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Projectile to hit x,y from x,y given max height

  1. Jul 27, 2009 #1
    Hello!

    This is not homework :-)

    I can figure this out:
    Code (Text):



                                       y = 100 = max height



    0,0                                                  200,0
    ------------------------------------------------------------
    By getting the initial y velocity = sqrt(2 * gravity * max height)
    and time to peak height = initial_y_velocity / gravity
    and the initial x velocity = distance_x / (time_to_peak_height * 2);

    However, I need to hit a point with elevation such as:
    Code (Text):

                               y = 100 = max height
                                               190,65
                                               -----------------

    0,0                                                                        
    -------------------------------------------
    So, given max height, start point, and end point. What is my initial velocity x, and initial velocity y? No wind, and gravity is constant.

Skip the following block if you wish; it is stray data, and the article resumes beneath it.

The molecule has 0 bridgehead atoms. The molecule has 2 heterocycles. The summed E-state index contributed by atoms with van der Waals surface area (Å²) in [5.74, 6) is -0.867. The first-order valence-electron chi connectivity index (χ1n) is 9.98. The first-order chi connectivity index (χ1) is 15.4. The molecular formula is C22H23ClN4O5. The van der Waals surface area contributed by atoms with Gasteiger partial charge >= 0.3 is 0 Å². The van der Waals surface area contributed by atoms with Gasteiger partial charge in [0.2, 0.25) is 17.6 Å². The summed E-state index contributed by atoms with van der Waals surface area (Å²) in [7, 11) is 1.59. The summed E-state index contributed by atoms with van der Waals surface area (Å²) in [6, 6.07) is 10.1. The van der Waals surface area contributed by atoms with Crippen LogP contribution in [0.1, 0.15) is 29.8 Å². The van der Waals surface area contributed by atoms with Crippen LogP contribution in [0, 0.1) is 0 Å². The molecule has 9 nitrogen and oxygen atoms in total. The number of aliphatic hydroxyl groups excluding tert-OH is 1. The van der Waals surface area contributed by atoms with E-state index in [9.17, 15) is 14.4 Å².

I've really come to a stand still on this! Any help would be great.

    Adrian
     
  2. jcsd
  3. Jul 27, 2009 #2
    I had a little bit of trouble understanding this but I'm assuming you want the initial velocity that gives a max height of 100 and crosses the point (190,65).

    There are probably several approaches but here is what comes to mind:

    1) Write y = ax^2 + bx (no need for an extra + c since y(x=0) = 0)

    2) Note that y_max = 100 so y(x=-b/2a) = 100. This gives an equation for b in terms of a.

    3) set 65 = a*(190)^2 + b*(190), substitute b with the result of step 2. This gives you the value of a, and from part 2, you can find b.

    4) Now you know the path exactly, from here, you can v_x by considering the max x distance (-b/a). You already know v_y from the max height.

    Remember that there are two solutions!

    Does this help?
     
  4. Jul 27, 2009 #3

    berkeman

    User Avatar

    Staff: Mentor

    It is still homework/coursework-like, so it belongs in the HH forums, where I've moved it.

    Also, the same rules apply -- you must show us your attempt at a solution, and list the relevant equations. Please show us that work so that we can offer some tutorial advice.
     
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